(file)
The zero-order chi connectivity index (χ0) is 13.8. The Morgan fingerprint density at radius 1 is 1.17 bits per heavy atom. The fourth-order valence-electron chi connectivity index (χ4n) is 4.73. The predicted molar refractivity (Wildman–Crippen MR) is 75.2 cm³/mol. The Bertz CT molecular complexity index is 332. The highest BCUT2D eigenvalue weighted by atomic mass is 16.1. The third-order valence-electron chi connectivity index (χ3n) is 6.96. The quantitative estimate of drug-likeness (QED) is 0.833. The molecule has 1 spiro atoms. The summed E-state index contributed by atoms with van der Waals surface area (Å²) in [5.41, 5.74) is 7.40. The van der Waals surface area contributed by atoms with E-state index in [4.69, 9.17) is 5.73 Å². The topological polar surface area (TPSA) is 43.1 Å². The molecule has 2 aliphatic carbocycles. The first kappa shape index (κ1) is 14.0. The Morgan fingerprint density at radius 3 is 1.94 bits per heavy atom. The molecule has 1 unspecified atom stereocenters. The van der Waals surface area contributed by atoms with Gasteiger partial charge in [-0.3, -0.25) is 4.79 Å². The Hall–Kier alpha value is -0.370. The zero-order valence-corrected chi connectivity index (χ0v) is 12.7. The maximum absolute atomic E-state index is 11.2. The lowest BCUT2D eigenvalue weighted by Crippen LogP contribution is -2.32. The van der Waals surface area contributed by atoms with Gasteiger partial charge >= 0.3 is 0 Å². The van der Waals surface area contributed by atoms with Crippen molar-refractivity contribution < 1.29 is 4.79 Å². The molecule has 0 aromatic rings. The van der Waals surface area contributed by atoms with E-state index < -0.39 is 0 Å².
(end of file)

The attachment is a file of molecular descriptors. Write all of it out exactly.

The zero-order chi connectivity index (χ0) is 13.8. The Morgan fingerprint density at radius 1 is 1.17 bits per heavy atom. The fourth-order valence-electron chi connectivity index (χ4n) is 4.73. The predicted molar refractivity (Wildman–Crippen MR) is 75.2 cm³/mol. The Bertz CT molecular complexity index is 332. The highest BCUT2D eigenvalue weighted by atomic mass is 16.1. The third-order valence-electron chi connectivity index (χ3n) is 6.96. The quantitative estimate of drug-likeness (QED) is 0.833. The molecule has 1 spiro atoms. The summed E-state index contributed by atoms with van der Waals surface area (Å²) in [5.41, 5.74) is 7.40. The van der Waals surface area contributed by atoms with E-state index in [4.69, 9.17) is 5.73 Å². The topological polar surface area (TPSA) is 43.1 Å². The molecule has 2 aliphatic carbocycles. The first kappa shape index (κ1) is 14.0. The Morgan fingerprint density at radius 3 is 1.94 bits per heavy atom. The molecule has 1 unspecified atom stereocenters. The van der Waals surface area contributed by atoms with Gasteiger partial charge in [-0.3, -0.25) is 4.79 Å². The Hall–Kier alpha value is -0.370. The zero-order valence-corrected chi connectivity index (χ0v) is 12.7. The maximum absolute atomic E-state index is 11.2. The lowest BCUT2D eigenvalue weighted by Crippen LogP contribution is -2.32. The van der Waals surface area contributed by atoms with Gasteiger partial charge >= 0.3 is 0 Å². The van der Waals surface area contributed by atoms with Crippen molar-refractivity contribution < 1.29 is 4.79 Å². The molecule has 0 aromatic rings. The van der Waals surface area contributed by atoms with E-state index < -0.39 is 0 Å².